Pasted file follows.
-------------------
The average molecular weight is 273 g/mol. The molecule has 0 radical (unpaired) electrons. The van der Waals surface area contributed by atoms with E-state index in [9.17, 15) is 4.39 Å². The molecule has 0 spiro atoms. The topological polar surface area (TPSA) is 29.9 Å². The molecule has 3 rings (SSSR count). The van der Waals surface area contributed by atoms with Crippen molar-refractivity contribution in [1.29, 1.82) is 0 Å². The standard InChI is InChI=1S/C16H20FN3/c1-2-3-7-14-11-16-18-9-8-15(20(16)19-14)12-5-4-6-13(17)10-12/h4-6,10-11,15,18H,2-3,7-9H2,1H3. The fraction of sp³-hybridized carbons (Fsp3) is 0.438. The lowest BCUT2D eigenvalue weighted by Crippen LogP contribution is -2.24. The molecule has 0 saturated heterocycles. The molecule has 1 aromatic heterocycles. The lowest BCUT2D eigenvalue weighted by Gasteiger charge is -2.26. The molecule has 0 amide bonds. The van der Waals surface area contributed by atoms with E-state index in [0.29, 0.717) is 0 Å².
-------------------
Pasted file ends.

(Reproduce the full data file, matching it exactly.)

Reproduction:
The average molecular weight is 273 g/mol. The molecule has 0 radical (unpaired) electrons. The van der Waals surface area contributed by atoms with E-state index in [9.17, 15) is 4.39 Å². The molecule has 0 spiro atoms. The topological polar surface area (TPSA) is 29.9 Å². The molecule has 3 rings (SSSR count). The van der Waals surface area contributed by atoms with Crippen molar-refractivity contribution in [1.29, 1.82) is 0 Å². The standard InChI is InChI=1S/C16H20FN3/c1-2-3-7-14-11-16-18-9-8-15(20(16)19-14)12-5-4-6-13(17)10-12/h4-6,10-11,15,18H,2-3,7-9H2,1H3. The fraction of sp³-hybridized carbons (Fsp3) is 0.438. The lowest BCUT2D eigenvalue weighted by Crippen LogP contribution is -2.24. The molecule has 0 saturated heterocycles. The molecule has 1 aromatic heterocycles. The lowest BCUT2D eigenvalue weighted by Gasteiger charge is -2.26. The molecule has 0 amide bonds. The van der Waals surface area contributed by atoms with E-state index in [0.29, 0.717) is 0 Å².